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ESPN Picks The Cowboys Most Team-Friendly Contract, And The Winner Is...

Matthew Emmons-USA TODAY Sports

The Dallas Cowboys used to be big spenders in free agency. Now, not so much. We've all noticed that with the ascension of Stephen Jones to an increased role in the power structure, the Cowboys free-spending ways are a thing of the past. Now, this doesn't mean that sometimes we don't gnash our teeth when the team refuses to spend on positions that we consider major problems (cough*pass rush*cough). But overall, the Cowboys frugality in free agency has allowed them to get the salary cap under control and be able to part with players should they decline in production without paying enormous financial penalties.

When ESPN ran a story today about each franchise's most team-friendly contract, I thought they might go with Tyron Smith's deal. But that was me looking very long-term, because when you look at Smith's cap numbers far down the line, they are going to be such a bargain it's ridiculous. Plus, he is signed though the year 2023.

But ESPN went with a much smaller contract, and one that verifies the Cowboys smart approach to free agency.

Dallas Cowboys

Alfred Morris, RB

Before drafting Ezekiel Elliott, the Cowboys bought cheap insurance by signing Morris to a two-year, $3.5 million deal. Getting a second year at low cost was key for the Cowboys, who used a similar strategy with Darren McFadden. The team gets all the upside.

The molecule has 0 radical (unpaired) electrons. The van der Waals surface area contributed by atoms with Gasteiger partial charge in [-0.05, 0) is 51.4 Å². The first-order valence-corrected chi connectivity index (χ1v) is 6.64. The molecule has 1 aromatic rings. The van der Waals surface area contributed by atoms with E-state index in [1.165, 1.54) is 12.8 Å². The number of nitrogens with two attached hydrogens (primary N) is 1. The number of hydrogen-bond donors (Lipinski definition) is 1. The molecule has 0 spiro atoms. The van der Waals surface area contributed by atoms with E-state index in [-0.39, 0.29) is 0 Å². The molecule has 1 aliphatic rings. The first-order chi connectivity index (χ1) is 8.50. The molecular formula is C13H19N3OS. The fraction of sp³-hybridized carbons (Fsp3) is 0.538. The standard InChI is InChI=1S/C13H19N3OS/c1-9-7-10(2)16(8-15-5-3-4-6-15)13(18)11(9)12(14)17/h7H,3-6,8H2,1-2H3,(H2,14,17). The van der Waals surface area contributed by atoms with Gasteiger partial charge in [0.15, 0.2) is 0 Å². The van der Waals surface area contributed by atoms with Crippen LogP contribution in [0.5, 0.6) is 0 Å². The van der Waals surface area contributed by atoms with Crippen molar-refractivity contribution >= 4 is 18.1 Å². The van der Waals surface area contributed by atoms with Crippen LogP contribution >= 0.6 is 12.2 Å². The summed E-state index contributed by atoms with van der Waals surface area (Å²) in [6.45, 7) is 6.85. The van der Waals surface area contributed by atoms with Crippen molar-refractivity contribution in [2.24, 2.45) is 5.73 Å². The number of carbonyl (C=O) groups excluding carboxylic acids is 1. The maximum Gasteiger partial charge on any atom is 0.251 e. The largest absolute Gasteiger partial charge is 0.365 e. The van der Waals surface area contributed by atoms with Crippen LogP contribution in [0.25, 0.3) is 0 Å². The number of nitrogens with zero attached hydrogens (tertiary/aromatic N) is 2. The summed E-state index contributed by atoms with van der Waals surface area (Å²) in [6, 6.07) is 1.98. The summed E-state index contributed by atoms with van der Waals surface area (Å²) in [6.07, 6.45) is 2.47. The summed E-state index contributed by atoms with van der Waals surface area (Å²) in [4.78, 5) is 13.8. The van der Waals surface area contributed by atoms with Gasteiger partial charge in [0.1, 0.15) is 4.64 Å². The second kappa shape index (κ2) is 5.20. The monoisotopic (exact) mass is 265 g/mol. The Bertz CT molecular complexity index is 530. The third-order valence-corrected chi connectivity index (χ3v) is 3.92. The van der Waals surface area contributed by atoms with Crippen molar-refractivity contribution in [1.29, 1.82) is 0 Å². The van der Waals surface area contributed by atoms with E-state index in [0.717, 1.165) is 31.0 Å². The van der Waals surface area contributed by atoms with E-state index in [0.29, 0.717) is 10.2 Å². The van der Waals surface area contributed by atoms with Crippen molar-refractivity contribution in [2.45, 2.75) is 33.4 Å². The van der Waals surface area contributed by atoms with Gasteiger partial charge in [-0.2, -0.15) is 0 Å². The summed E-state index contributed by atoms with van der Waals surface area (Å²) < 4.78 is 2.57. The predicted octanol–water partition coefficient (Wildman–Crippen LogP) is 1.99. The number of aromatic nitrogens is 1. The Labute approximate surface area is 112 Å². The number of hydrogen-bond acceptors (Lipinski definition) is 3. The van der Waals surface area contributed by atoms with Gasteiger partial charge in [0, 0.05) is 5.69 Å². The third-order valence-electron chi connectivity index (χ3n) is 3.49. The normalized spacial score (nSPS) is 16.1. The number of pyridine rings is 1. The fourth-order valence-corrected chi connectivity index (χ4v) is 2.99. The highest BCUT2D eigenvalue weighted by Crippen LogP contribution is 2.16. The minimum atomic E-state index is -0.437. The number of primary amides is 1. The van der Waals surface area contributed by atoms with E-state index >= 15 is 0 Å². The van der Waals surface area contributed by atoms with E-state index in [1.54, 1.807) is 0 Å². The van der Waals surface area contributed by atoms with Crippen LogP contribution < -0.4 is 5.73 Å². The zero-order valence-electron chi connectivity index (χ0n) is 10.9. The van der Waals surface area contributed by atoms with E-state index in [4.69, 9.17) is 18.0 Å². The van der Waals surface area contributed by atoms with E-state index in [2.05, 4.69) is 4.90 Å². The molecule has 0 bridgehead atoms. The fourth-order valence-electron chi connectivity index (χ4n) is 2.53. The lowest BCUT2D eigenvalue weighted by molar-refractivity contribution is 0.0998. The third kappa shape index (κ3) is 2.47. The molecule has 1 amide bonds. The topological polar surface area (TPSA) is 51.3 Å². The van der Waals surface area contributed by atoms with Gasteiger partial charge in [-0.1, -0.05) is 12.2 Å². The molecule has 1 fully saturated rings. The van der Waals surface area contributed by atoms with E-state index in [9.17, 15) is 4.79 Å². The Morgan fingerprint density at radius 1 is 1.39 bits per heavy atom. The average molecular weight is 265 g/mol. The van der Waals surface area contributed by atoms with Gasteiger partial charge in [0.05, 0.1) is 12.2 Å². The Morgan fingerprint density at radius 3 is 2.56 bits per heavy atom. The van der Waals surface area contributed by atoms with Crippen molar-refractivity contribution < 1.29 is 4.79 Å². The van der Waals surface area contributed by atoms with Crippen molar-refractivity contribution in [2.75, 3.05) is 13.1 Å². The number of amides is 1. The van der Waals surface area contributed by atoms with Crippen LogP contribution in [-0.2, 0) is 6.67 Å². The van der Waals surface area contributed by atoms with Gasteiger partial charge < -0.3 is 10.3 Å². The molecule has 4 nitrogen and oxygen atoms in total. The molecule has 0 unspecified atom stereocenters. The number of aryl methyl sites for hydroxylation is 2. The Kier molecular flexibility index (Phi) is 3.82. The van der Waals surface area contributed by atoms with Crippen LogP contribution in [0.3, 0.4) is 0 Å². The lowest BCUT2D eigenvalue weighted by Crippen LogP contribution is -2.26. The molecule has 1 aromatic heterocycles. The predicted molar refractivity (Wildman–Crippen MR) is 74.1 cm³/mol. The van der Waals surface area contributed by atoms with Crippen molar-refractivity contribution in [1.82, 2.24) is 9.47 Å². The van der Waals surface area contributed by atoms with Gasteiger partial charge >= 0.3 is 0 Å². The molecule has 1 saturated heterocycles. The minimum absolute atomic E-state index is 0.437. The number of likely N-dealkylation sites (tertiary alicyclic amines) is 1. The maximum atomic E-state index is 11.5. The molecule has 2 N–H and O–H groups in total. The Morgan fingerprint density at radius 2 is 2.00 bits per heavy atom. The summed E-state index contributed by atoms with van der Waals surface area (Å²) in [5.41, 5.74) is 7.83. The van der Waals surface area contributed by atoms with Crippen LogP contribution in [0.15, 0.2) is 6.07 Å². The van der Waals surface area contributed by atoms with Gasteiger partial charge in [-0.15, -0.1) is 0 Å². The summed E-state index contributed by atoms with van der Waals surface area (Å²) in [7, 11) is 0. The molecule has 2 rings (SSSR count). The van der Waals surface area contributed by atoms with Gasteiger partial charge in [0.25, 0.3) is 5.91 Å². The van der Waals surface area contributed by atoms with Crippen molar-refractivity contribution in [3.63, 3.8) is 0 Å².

The Alfred Morris contract was a great deal. You have to remember the context too, this was before they drafted Ezekiel Elliott. When they looked around for insurance for Darren McFadden, they found a two-time Pro Bowler who has rushed for over 1,000 yards in three of his four seasons, and is only 27-years-old. He also happens to fit their running scheme pretty well. His cap number for 2016 is $1.3 million, for 2017 it's $2.2 million.

That should be the definition of bang for the buck.

The Cowboys pulled off a similar trick in 2015. When DeMarco Murray left, another sign of their frugality, especially at the running back position when they refused to pay him over the limit they had set, they grabbed McFadden. That one was more of a leap of faith than Morris' signing, McFadden was injury-prone and older, no one knew if he could really get it done. But the Cowboys signed him to a two-year deal with cap hits of $1.15 million in 2015 and $2.15 million in 2016. Last year he showed he could still get it done.

Of course the Cowboys bucked conventional wisdom in the draft and used a very high draft pick on a running back. Ezekiel Elliott will be here for five years (unless something tragic happens and they don't utilize his fifth-year contract option), but running back is a tough position, prone to injury more than most in the NFL. The Cowboys are playing it smart by not breaking the bank in paying for a stable of running backs. Instead, smart deals like the Morris and McFadden contracts allow the Cowboys to pay decent money to Elliott and still have a competent set of running backs.

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